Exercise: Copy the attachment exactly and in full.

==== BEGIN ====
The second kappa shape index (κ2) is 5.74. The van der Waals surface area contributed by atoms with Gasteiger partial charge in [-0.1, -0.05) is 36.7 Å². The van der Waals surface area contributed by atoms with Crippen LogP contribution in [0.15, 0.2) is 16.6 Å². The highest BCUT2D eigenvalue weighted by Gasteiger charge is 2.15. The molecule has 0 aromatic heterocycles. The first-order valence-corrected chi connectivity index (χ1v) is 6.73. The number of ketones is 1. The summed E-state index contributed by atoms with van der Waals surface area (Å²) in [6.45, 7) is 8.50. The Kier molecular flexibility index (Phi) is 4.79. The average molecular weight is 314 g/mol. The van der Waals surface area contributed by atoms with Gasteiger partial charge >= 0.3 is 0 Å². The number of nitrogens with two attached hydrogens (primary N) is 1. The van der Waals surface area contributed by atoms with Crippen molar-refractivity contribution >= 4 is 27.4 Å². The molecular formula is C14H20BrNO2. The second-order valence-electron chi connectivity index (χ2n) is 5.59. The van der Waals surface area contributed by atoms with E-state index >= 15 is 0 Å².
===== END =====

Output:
The second kappa shape index (κ2) is 5.74. The van der Waals surface area contributed by atoms with Gasteiger partial charge in [-0.1, -0.05) is 36.7 Å². The van der Waals surface area contributed by atoms with Crippen LogP contribution in [0.15, 0.2) is 16.6 Å². The highest BCUT2D eigenvalue weighted by Gasteiger charge is 2.15. The molecule has 0 aromatic heterocycles. The first-order valence-corrected chi connectivity index (χ1v) is 6.73. The number of ketones is 1. The summed E-state index contributed by atoms with van der Waals surface area (Å²) in [6.45, 7) is 8.50. The Kier molecular flexibility index (Phi) is 4.79. The average molecular weight is 314 g/mol. The van der Waals surface area contributed by atoms with Gasteiger partial charge >= 0.3 is 0 Å². The number of nitrogens with two attached hydrogens (primary N) is 1. The van der Waals surface area contributed by atoms with Crippen molar-refractivity contribution >= 4 is 27.4 Å². The molecular formula is C14H20BrNO2. The second-order valence-electron chi connectivity index (χ2n) is 5.59. The van der Waals surface area contributed by atoms with E-state index >= 15 is 0 Å².